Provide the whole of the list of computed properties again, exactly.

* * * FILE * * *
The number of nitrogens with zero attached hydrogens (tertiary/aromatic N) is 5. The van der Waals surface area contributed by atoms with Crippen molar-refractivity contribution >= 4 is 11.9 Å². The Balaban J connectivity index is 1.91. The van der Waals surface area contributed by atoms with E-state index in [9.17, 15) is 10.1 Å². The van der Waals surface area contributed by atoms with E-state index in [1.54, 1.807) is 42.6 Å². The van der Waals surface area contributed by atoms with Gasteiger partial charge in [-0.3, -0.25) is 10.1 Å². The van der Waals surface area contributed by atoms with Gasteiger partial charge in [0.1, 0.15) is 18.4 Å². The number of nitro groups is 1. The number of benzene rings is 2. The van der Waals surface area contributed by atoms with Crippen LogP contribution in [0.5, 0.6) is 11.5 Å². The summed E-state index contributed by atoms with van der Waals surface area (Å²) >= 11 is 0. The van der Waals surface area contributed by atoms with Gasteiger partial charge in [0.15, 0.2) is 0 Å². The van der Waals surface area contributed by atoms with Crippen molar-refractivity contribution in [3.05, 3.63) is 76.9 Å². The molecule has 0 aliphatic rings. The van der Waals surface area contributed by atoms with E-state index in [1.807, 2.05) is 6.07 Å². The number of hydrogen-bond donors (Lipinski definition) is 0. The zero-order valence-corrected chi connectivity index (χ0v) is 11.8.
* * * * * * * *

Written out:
The number of nitrogens with zero attached hydrogens (tertiary/aromatic N) is 5. The van der Waals surface area contributed by atoms with Crippen molar-refractivity contribution >= 4 is 11.9 Å². The Balaban J connectivity index is 1.91. The van der Waals surface area contributed by atoms with E-state index in [9.17, 15) is 10.1 Å². The van der Waals surface area contributed by atoms with E-state index in [1.54, 1.807) is 42.6 Å². The van der Waals surface area contributed by atoms with Gasteiger partial charge in [-0.3, -0.25) is 10.1 Å². The van der Waals surface area contributed by atoms with Gasteiger partial charge in [0.1, 0.15) is 18.4 Å². The number of nitro groups is 1. The number of benzene rings is 2. The van der Waals surface area contributed by atoms with Crippen LogP contribution in [0.5, 0.6) is 11.5 Å². The summed E-state index contributed by atoms with van der Waals surface area (Å²) >= 11 is 0. The van der Waals surface area contributed by atoms with Gasteiger partial charge in [0.15, 0.2) is 0 Å². The van der Waals surface area contributed by atoms with Crippen molar-refractivity contribution in [3.05, 3.63) is 76.9 Å². The molecule has 0 aliphatic rings. The van der Waals surface area contributed by atoms with E-state index in [1.807, 2.05) is 6.07 Å². The number of hydrogen-bond donors (Lipinski definition) is 0. The zero-order valence-corrected chi connectivity index (χ0v) is 11.8.